Recently I came across some news that Google and IBM are planning to unveil a 50 qubit quantum computer. I read that in this design, each qubit is not connected to all other qubits rather only to the two nearby qubits(neighours). In layman terms, what difference will this create in terms of the system's computational power?

I can't find the article but the architecture image is below. Hopes that will help.


  • 1
    $\begingroup$ Welcome to CS Stack Exchange! Can you post the link to the article mentioned in your question? It will be helpful with finding the answer. $\endgroup$ – LastIronStar Nov 20 '17 at 5:15
  • $\begingroup$ It looks like you accidentally created two accounts. I encourage you to merge them (see cs.stackexchange.com/help/merging-accounts for how) so that you retain access to your question and can edit it and post comments under it. If you can't do that, you can at least suggest an edit, which will be reviewed by others. I also encourage you to register your account so you'll retain access to it in the future. $\endgroup$ – D.W. Nov 26 '17 at 18:43
  • $\begingroup$ Can you credit the source for the architecture image? $\endgroup$ – D.W. Nov 26 '17 at 18:44

A linear chain of qubits has two big disadvantages over a planar grid of qubits:

1) Resilience. If you arrange your qubits into a line, and any one of them doesn't work well, your quantum computer has been cut in half. In a grid you instead end up with a hole that, while inconvenient, can be routed around.

2) Closeness. In a linear chain, the qubits are on average farther apart. So if you want to interact two states, it may take longer to swap them towards each other so that they can interact. That being said, in highly parallel algorithms where you're already saturating all the connections with operations, you tend to be able to combine the swaps with the interactions you wanted to do anyways for no extra cost (e.g. see the paper "Quantum Simulation of Electronic Structure with Linear Depth and Connectivity").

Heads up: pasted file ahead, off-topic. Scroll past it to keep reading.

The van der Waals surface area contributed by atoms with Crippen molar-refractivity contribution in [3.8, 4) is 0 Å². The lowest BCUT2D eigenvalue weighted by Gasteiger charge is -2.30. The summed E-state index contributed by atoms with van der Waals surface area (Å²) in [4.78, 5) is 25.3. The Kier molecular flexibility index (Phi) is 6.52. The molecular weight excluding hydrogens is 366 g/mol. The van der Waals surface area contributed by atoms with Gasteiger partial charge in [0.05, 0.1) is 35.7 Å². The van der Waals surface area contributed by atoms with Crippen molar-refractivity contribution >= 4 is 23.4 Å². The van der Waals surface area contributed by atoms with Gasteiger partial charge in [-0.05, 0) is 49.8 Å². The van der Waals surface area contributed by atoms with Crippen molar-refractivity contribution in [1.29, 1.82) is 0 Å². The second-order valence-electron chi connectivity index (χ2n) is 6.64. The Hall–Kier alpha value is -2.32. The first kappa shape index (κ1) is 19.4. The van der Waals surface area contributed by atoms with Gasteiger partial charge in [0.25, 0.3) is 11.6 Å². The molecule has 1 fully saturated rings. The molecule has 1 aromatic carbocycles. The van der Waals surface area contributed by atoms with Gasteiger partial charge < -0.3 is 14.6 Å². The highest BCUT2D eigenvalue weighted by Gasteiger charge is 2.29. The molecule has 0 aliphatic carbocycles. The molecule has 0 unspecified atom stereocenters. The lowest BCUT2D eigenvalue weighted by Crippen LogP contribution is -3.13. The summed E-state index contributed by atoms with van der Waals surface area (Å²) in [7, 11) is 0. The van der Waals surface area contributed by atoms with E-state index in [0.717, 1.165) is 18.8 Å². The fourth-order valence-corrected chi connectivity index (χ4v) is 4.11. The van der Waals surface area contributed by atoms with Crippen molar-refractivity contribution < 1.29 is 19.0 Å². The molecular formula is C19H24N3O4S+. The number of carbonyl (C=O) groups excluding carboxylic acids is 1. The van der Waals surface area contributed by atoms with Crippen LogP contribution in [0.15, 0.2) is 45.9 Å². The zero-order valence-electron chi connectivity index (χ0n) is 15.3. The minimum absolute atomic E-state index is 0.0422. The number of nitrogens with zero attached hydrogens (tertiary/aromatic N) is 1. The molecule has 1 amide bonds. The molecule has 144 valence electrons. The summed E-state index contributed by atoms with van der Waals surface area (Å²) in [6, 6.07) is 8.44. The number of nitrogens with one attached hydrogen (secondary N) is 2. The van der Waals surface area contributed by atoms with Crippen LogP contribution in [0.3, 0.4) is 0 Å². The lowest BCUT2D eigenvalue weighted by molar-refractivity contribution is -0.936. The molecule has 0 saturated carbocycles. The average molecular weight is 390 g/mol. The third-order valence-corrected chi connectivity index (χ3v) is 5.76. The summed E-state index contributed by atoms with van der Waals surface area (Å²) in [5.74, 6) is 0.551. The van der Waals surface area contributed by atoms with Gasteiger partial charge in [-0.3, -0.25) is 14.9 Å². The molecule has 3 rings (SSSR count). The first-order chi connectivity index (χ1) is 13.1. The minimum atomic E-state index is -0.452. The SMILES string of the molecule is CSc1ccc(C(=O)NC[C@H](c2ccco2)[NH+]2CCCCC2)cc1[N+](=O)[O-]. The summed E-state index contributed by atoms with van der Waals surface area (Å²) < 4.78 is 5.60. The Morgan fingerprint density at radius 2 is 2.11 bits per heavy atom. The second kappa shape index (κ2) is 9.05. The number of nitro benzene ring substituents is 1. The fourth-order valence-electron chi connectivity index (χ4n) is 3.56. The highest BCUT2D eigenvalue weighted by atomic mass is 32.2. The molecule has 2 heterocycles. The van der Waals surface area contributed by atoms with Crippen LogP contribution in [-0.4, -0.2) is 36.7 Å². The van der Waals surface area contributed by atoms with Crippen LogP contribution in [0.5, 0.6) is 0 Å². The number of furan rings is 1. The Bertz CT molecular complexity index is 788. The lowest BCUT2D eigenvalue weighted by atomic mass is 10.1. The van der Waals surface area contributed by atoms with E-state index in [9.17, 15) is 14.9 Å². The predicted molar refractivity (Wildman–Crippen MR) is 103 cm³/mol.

• $\begingroup$ I think the question is not ho difficult or slow the operation of the machine would be but instead whether you can actually compute all the same things in the same asymptotic time. I believe your answer implies that either a) there is no asymptotic slowdown or b) the asymptotic slowdown is at most linear due to swapping bits around. Could you confirm? $\endgroup$ – Jake Nov 29 '17 at 6:12
  • 1
    $\begingroup$ @Jake The slowdown could be quadratic, since the max distance is O(n) instead of O(sqrt(n)). In terms of early non-error-corrected machines, going slower does mean you can compute fewer things. You don't have a lot of time before the errors build up and swamp your signal with noise. But if you had perfect qubits there'd be no difference in in terms of computability. $\endgroup$ – Craig Gidney Nov 29 '17 at 8:55
  • $\begingroup$ Thinking about this a bit more can't we get from any permutation of bits to any other in O(lg(N)^2) using bitonic sort? So why would the slowdown be quadratic? Shouldn't O(lg(N)^2) be the answer in the worst case? (btw I'm assuming perfect qubits since this is computer science not engineering/physics) $\endgroup$ – Jake Nov 29 '17 at 21:25
  • 1
    $\begingroup$ @Jake Bitonic sort assumes you can do interactions between things that aren't adjacent. That's not the case here. $\endgroup$ – Craig Gidney Nov 30 '17 at 1:44
  • $\begingroup$ derp you're right. $\endgroup$ – Jake Nov 30 '17 at 7:48

Your Answer

By clicking “Post Your Answer”, you agree to our terms of service, privacy policy and cookie policy

Not the answer you're looking for? Browse other questions tagged or ask your own question.